In 1970, a Donghak splinter group led by Yi P’il-che, was involved in a rebellion, although most of the rebels were not Donghak followers. The main motivation of the rebellion was dissatisfaction with government policies, and it was quickly put down by government forces. Haewol had met Yi and subsequently declared that he was a deceiver. Although Haewol had opposed Yi, he was forced to flee to Mount Taebaek and Mount Sobaek in Gangweondo Gyeongsangdo, and Chungcheongdo to avoid arrest in the aftermath of the rebellion.[13]

In the late 1870s and early 1880s, government suppression of Donghak began to ease as government shifted its focus to other concerns such as foreign intervention. In addition, Donghak activities were primarily in remote areas, distant from government scrutiny. This enabled Haewol to begin to restore the Donghak organizational structure.[14]  This was similar to that which he helped Su-un implement. There was a central headquarters which Haewol administered. This guided district and local headquarters called p’o and jeop, respectively.  Each was staffed by individuals with specific responsibilities including chief inspector, teacher, chief administrator, judge, counselor, and censor.[15][16] In addition to compiling Su-un’s works he also wrote his own doctrinal works. In these, he extended Su-un’s concept of the eminence of the Divine in declarations such as “heaven and earth are parents” , “people are heaven and heaven is people” and “treat others as if they were heaven”.[17] He considered that God/Heaven was eminent not only in people but in all creation including other creatures and inanimate objects.  He advocated the three respects, i.e., respect for heaven, people and nature.[18]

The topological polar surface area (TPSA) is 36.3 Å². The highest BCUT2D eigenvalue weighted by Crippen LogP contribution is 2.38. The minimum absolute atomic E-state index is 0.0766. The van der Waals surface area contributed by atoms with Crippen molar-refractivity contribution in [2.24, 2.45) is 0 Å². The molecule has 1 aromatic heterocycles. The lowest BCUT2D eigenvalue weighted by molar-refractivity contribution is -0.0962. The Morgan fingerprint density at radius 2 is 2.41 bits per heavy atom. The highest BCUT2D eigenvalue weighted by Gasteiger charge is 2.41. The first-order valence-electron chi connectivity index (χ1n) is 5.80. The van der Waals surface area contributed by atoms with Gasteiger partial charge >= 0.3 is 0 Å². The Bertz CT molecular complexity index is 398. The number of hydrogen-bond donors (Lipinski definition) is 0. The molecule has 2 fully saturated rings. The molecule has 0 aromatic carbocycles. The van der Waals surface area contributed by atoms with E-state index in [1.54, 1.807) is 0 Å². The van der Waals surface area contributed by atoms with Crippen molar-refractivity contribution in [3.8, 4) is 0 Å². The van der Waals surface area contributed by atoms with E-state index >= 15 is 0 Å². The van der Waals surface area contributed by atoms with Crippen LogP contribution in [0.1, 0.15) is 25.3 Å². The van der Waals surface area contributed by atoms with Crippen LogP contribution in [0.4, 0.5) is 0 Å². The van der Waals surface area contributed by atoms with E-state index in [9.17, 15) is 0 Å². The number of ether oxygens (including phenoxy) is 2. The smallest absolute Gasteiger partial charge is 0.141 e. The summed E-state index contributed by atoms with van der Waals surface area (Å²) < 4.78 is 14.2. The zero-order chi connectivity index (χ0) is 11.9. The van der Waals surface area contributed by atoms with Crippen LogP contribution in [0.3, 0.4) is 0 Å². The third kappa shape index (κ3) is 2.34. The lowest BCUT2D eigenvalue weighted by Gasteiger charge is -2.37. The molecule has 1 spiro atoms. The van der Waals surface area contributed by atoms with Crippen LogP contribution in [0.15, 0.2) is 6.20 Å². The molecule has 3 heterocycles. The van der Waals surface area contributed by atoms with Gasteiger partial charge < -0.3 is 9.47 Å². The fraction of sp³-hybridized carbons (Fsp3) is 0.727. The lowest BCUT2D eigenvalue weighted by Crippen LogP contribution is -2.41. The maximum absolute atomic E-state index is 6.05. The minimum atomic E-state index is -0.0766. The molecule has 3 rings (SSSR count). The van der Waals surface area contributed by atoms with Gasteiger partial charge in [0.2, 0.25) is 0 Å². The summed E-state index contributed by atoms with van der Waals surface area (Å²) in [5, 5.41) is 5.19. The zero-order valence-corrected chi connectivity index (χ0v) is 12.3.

Petitions and 1894 rebellionEdit

By the early 1890s, the number of Donghak followers had increased particularly in Chunqcheonq and Jeolla provinces, where they had become more assertive. Leaders from those provinces came to Haewol and asked him to petition the government to exonerate Su-un. He complied, first sending petitions to the governors of those provinces. When those petitions were rejected, petitions were sent to the central government. When those petitions failed it was determined that the King should be petitioned directly. On the occasion of a special civil service examination, approximately 40 followers disguised themselves as scholars who were there to take the examination. They staged a demonstration outside the gate of the royal palace in which they requested the exoneration of Su-un and also relief from local corruption. The king agreed to honor their request if they returned home. However, the commitment was not implemented.[19] The movement wound down as Donghak leaders around Haewol were worried about violence.[20]

Thereafter, the movement became militaristic, and the primary grievance shifted from clearing Su-un’s name to redress of local corruption. An army was assembled under the leadership of Jeon Bongjun. Donghak followers made up a minority of the army, but its leaders were affiliated with Donghak or claimed to be Donghak followers. Those that joined the rebellion were primarily in the southern assembly.[21] In order to mobilize his army, Jeon utilized the Donghak organizational structure where it existed and organized new units (p’o) where needed. The p'o under his control were reorganized as local military control units.[22]